Conference Workshop 9: Textile architecture (in)formed by wind - Design processes and tools
Conference contribution, 2018
Textiles as design materials in architecture are considered formless. In tensile architecture, textiles are designed to follow a predesigned shape, with coated woven fabrics stretched until the resulting shape is virtually stiff; this to avoid deformation by wind. But what happens if we allow movement in the textile? What if wind becomes a design variable to decide upon the expression of textile architectural form? As a building material, textiles are starting to gain more interest in architecture. The possibility of creating seemingly endless variations of textiles with different behaviour and functionalities is very appealing from a design perspective. It is an easily transported and lightweight material and can be made from a range of different yarns, including reused textile fibres and wood, which gives it a great potential to be a sustainable choice for architecture.
This research workshop at the AAG - Advances in Architectural Geometry 2018 Conference explored the design processes and tools related to textile architecture formed by wind. On one hand, we focused on how the internal structure of textiles affects their behaviour and geometric expression when in movement. On the other, we experimented with diverse tools useful for designing such textile architecture in movement, ranging from digital simulations of aesthetic expressions and behaviours, through structural property assessment, up to physical models set in motion by moving air.
The workshop used a combination of computational tools, embracing C++ code, Processing code, and the physics simulation engine Flexhopper within a visual programming environment Grasshopper, to investigate fabric geometry and behaviours at scales from the knitting and weaving of individual yarns to large-scale fabric structures. At the small scale, we were focusing on topology and graph theory. At the large scale, the interaction of fabric and wind was of prime interest. The emphasis was on geometry, physics and artistic expression of textile in motion. Participants were given a simple source code which could be modified, even by those with little experience of programming. Throughout the workshop, the participants received a basic introduction in different textile morphologies, from the structure and geometries of the treads in the woven and knitted textile to the shapes and application in a building scale. They also had the possibility to explore different behaviours of a special smart textile material whose structure could be altered using heat. The relationship between the two scales of textile design was explored both physically and digitally. How does the geometry of the threads affect the overall shape? Participants worked with both computer models as well as physical models, to gain an understanding for the geometry of the textile material, learn about different ways and means of simulating textile behaviour in movement, and get a comparison of the challenges brought in by each type of simulation. A large number of small-scale and large-scale models were produced during the workshop and showcased during the conference exhibition.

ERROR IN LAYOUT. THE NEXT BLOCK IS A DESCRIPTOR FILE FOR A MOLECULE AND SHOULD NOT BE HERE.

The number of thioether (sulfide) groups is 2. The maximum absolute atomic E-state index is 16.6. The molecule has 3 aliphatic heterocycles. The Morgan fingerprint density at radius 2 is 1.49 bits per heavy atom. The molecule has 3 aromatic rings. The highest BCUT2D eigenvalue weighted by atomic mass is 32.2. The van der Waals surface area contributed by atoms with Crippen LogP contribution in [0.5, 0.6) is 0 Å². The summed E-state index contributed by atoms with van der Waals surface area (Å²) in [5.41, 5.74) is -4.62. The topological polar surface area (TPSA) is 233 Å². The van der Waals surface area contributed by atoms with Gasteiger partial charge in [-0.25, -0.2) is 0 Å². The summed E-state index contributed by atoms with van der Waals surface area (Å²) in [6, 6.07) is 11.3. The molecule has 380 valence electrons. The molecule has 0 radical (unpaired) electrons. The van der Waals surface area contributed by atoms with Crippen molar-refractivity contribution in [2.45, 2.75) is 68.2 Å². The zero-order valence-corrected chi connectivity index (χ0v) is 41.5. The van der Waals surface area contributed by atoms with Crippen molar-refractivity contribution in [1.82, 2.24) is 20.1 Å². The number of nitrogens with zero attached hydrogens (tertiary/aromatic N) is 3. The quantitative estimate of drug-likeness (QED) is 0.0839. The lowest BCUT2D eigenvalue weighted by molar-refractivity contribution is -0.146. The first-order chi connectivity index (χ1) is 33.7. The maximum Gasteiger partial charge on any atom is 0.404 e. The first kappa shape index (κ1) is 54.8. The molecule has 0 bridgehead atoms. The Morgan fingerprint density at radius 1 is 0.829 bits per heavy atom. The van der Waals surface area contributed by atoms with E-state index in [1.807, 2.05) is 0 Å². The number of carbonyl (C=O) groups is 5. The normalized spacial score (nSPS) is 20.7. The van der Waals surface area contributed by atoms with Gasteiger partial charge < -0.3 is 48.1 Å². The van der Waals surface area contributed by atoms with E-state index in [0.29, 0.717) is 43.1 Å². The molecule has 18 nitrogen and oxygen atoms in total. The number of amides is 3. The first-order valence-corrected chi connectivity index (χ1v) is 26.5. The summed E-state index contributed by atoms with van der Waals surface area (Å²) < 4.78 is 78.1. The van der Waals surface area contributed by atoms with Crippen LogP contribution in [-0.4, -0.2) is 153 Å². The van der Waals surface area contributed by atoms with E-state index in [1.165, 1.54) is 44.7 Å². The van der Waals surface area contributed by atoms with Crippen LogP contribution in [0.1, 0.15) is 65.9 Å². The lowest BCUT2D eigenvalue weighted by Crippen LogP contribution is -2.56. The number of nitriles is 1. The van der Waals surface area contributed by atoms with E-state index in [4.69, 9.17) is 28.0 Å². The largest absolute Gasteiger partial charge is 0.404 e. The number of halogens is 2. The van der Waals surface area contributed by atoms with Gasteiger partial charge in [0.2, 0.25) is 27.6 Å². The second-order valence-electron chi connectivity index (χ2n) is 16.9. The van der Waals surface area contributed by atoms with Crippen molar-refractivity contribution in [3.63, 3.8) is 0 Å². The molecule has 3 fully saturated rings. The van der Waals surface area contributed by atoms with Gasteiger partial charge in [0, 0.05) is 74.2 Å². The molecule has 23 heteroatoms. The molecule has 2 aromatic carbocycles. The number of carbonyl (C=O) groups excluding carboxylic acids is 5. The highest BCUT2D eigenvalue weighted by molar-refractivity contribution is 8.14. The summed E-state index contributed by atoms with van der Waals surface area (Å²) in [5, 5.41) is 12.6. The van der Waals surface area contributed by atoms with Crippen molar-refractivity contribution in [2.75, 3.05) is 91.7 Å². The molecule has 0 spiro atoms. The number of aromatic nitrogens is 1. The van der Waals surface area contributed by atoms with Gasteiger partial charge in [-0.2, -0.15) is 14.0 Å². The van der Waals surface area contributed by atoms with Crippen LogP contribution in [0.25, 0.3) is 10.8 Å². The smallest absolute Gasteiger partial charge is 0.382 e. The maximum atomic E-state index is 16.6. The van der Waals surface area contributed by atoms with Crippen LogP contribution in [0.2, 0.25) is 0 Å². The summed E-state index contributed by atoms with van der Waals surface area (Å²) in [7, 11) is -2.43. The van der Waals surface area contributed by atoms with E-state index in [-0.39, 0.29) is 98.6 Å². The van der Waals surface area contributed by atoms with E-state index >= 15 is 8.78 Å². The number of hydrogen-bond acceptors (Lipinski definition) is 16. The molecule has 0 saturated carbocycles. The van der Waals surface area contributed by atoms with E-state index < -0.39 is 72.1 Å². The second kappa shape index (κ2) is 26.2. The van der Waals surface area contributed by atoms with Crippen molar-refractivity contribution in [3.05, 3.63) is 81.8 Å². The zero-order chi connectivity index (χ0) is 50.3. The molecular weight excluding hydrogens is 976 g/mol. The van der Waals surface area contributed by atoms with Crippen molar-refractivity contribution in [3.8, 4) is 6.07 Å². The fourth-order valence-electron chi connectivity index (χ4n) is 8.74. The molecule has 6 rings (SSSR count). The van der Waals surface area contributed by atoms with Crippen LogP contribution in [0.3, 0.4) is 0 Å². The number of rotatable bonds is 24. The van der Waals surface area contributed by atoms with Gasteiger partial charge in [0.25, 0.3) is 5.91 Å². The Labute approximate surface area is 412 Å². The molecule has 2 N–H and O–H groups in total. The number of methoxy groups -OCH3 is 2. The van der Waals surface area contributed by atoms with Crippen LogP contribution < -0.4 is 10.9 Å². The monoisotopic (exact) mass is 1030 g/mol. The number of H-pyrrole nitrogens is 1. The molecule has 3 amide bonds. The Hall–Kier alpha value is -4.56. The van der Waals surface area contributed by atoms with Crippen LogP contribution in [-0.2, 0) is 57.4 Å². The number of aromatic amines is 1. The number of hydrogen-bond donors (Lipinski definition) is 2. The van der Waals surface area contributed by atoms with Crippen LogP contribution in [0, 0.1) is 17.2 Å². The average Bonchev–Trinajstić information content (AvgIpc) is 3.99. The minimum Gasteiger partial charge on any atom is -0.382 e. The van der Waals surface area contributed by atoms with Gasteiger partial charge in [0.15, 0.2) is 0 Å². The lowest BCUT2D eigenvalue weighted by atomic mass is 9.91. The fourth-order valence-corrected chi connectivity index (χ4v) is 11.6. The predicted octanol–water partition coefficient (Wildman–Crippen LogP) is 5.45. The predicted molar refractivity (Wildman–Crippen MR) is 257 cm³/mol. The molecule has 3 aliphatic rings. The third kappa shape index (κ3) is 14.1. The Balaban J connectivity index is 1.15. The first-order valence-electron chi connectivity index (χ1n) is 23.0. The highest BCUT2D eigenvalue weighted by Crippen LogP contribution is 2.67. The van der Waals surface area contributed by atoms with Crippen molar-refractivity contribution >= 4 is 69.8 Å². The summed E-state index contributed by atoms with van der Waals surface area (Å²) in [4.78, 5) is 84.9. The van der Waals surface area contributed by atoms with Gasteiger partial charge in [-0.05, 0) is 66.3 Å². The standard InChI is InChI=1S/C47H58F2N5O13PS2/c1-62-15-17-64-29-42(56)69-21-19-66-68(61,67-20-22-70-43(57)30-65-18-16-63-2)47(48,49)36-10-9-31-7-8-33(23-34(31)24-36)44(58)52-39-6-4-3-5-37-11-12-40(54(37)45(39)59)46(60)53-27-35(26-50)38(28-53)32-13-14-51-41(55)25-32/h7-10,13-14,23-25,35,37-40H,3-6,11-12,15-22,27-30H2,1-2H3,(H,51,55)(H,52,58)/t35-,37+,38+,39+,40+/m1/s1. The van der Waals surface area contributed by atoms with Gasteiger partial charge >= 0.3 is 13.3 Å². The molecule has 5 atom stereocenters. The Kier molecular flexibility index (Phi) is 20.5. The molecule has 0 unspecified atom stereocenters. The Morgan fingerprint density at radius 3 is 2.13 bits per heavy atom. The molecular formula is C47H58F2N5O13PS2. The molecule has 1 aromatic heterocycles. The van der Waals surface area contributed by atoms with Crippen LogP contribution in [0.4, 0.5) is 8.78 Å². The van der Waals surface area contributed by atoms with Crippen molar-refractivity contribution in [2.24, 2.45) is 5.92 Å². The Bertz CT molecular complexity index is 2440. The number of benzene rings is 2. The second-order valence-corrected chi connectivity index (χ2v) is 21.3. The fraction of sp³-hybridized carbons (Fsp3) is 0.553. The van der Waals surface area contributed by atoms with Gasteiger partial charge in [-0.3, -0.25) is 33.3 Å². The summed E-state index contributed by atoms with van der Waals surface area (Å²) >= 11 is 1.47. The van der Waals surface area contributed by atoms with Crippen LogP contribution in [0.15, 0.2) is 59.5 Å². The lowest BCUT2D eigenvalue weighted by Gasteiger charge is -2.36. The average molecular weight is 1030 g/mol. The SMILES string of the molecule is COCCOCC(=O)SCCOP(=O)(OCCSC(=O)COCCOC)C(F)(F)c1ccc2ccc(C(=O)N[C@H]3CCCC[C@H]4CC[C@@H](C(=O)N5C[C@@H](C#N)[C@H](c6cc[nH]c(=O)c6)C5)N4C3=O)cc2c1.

Workshop participants (alphabetical order)
David Andreen (Lund University, Sweden), Matt Ault (Manchester School of Architecture, UK), Mathias Bernhard (ETH Zurich, Switzerland), Greg Constantinos, Nikoletta Karastathi (University College London, London, UK), Joanna Lesna (Royal Danish Academy of Fine Arts, Denmark), Oldouz Moslemian (Aalto University, Finland), Hiroyuki Tachikawa (Keio University, Tokyo, Japan).
Computational wind simulation
Architecture and wind
Architectural expression and esthetics
Computational architectural design